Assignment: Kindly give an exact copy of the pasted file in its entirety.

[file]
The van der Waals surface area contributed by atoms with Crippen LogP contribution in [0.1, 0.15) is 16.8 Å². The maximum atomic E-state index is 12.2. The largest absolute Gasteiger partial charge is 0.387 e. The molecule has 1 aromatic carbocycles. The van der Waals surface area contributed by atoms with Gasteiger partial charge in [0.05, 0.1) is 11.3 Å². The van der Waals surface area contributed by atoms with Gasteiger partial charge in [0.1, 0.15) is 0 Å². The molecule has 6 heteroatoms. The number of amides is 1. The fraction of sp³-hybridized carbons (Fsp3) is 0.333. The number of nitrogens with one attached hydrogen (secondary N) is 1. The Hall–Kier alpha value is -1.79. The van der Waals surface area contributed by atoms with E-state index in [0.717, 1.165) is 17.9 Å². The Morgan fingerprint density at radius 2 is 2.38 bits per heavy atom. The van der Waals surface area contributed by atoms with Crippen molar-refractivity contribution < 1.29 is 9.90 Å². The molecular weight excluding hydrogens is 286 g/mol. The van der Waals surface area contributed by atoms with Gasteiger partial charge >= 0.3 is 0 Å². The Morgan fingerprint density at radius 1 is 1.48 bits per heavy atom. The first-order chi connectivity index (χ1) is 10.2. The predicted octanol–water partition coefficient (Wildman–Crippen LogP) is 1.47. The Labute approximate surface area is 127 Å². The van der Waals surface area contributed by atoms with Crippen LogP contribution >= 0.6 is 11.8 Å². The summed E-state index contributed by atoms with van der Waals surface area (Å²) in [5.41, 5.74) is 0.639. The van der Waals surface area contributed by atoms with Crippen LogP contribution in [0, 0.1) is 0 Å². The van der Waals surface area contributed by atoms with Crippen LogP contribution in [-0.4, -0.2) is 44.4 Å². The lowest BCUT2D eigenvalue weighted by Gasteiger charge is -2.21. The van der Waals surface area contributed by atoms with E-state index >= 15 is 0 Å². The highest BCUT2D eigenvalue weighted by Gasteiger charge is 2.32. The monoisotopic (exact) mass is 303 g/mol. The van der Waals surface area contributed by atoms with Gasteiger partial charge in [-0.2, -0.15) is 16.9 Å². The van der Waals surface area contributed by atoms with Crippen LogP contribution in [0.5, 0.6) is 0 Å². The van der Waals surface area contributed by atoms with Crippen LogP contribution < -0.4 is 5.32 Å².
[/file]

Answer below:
The van der Waals surface area contributed by atoms with Crippen LogP contribution in [0.1, 0.15) is 16.8 Å². The maximum atomic E-state index is 12.2. The largest absolute Gasteiger partial charge is 0.387 e. The molecule has 1 aromatic carbocycles. The van der Waals surface area contributed by atoms with Gasteiger partial charge in [0.05, 0.1) is 11.3 Å². The van der Waals surface area contributed by atoms with Gasteiger partial charge in [0.1, 0.15) is 0 Å². The molecule has 6 heteroatoms. The number of amides is 1. The fraction of sp³-hybridized carbons (Fsp3) is 0.333. The number of nitrogens with one attached hydrogen (secondary N) is 1. The Hall–Kier alpha value is -1.79. The van der Waals surface area contributed by atoms with E-state index in [0.717, 1.165) is 17.9 Å². The Morgan fingerprint density at radius 2 is 2.38 bits per heavy atom. The van der Waals surface area contributed by atoms with Crippen molar-refractivity contribution < 1.29 is 9.90 Å². The molecular weight excluding hydrogens is 286 g/mol. The van der Waals surface area contributed by atoms with Gasteiger partial charge >= 0.3 is 0 Å². The Morgan fingerprint density at radius 1 is 1.48 bits per heavy atom. The first-order chi connectivity index (χ1) is 10.2. The predicted octanol–water partition coefficient (Wildman–Crippen LogP) is 1.47. The Labute approximate surface area is 127 Å². The van der Waals surface area contributed by atoms with Crippen LogP contribution >= 0.6 is 11.8 Å². The summed E-state index contributed by atoms with van der Waals surface area (Å²) in [5.41, 5.74) is 0.639. The van der Waals surface area contributed by atoms with Crippen LogP contribution in [0, 0.1) is 0 Å². The van der Waals surface area contributed by atoms with Crippen LogP contribution in [-0.4, -0.2) is 44.4 Å². The lowest BCUT2D eigenvalue weighted by Gasteiger charge is -2.21. The van der Waals surface area contributed by atoms with E-state index >= 15 is 0 Å². The highest BCUT2D eigenvalue weighted by Gasteiger charge is 2.32. The monoisotopic (exact) mass is 303 g/mol. The van der Waals surface area contributed by atoms with Gasteiger partial charge in [-0.2, -0.15) is 16.9 Å². The van der Waals surface area contributed by atoms with Crippen LogP contribution in [0.5, 0.6) is 0 Å². The van der Waals surface area contributed by atoms with Crippen LogP contribution < -0.4 is 5.32 Å².